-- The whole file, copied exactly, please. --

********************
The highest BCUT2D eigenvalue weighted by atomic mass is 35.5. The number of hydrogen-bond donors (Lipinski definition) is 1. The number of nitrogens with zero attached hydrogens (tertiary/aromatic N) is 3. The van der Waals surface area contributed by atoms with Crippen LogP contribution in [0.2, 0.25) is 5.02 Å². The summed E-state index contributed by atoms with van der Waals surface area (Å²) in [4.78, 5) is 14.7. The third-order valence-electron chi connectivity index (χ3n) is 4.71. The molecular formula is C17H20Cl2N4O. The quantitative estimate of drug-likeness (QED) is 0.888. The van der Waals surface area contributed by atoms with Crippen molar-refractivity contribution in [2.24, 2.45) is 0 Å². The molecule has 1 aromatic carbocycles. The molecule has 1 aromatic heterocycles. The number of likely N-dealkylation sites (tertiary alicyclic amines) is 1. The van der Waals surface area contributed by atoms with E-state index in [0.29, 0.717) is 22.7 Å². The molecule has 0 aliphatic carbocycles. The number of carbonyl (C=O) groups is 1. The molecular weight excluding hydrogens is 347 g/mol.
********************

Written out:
The highest BCUT2D eigenvalue weighted by atomic mass is 35.5. The number of hydrogen-bond donors (Lipinski definition) is 1. The number of nitrogens with zero attached hydrogens (tertiary/aromatic N) is 3. The van der Waals surface area contributed by atoms with Crippen LogP contribution in [0.2, 0.25) is 5.02 Å². The summed E-state index contributed by atoms with van der Waals surface area (Å²) in [4.78, 5) is 14.7. The third-order valence-electron chi connectivity index (χ3n) is 4.71. The molecular formula is C17H20Cl2N4O. The quantitative estimate of drug-likeness (QED) is 0.888. The van der Waals surface area contributed by atoms with Crippen molar-refractivity contribution in [2.24, 2.45) is 0 Å². The molecule has 1 aromatic carbocycles. The molecule has 1 aromatic heterocycles. The number of likely N-dealkylation sites (tertiary alicyclic amines) is 1. The van der Waals surface area contributed by atoms with E-state index in [0.29, 0.717) is 22.7 Å². The molecule has 0 aliphatic carbocycles. The number of carbonyl (C=O) groups is 1. The molecular weight excluding hydrogens is 347 g/mol.